Yerba Buena Center for the Arts (701 Mission St., San Francisco)

In this era of economic collapse, climate change and so many forms of unrest, it can sometimes be difficult to be optimistic. But we don’t always have the luxury to choose: “As an architect, if you’re not optimistic, you’re not going to be able to survive professionally, so you have to believe in the future,” says British architect Sir Norman Foster during Urbanized, a documentary that shows just how much is at stake in the development and survival of cities.

Urbanized, the final film in Gary Hustwit’s “design trilogy,” which also includes Helvetica and Objectified, screens at Yerba Buena Center for the Arts in San Francisco from November 4 through 10.

Urbanization is central to the challenges we face today, and this will only intensify, as the film explains: over half the world’s population now lives in an urban area, and 75% will call a city home by 2050. This is astonishing, historically unprecedented growth. Such rapid change brings many considerations, as cities must balance issues pertaining to housing, mobility, public space, civic engagement, economic development and environmental policy.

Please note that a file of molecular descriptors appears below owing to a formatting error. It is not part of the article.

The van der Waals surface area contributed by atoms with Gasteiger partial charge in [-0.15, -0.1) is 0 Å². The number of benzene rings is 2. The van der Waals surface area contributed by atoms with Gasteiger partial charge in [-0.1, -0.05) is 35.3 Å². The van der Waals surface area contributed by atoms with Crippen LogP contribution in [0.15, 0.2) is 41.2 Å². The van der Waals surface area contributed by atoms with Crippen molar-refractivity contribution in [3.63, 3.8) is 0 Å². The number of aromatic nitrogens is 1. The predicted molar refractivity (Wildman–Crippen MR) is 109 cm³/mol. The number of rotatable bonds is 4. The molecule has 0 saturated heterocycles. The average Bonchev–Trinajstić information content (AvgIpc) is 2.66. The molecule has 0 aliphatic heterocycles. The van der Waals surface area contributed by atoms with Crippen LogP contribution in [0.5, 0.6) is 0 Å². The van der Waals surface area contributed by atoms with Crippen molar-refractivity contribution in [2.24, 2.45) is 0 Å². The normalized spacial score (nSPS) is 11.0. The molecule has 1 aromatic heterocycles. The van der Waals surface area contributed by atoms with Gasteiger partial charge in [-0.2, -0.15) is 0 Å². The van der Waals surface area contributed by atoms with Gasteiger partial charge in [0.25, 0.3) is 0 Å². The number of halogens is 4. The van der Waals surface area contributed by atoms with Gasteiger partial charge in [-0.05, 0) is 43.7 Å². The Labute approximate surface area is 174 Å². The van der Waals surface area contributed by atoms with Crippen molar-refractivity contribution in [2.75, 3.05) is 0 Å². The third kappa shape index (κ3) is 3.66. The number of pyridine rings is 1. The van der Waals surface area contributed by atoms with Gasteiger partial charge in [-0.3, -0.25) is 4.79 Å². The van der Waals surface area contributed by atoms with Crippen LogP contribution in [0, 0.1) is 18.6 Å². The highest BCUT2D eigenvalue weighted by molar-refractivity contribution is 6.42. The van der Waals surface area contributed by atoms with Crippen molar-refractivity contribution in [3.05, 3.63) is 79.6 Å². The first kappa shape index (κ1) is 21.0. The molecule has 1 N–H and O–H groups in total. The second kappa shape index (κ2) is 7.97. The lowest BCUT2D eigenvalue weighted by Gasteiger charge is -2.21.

Architects like Sir Norman Foster, then, are clearly not the only players in the creation and sustainability of cities. Urbanized looks at how architects, planners, policymakers, builders, scholars, journalists, activists and ordinary citizens work together to build, design, shape and improve our cities.

Though optimistic, the film does not shy away from the severity of the challenges ahead. To the contrary, Urbanized examines how people have approached these issues in innovative ways: from Bogota’s investment in public transportation infrastructure, to urban gardening in Detroit, Copenhagen’s vibrant bicycle culture, violence prevention in a South African township and New York’s High Line.

A film that challenges us to think critically and work together, Urbanized frames a global discussion on the future of cities. For more information: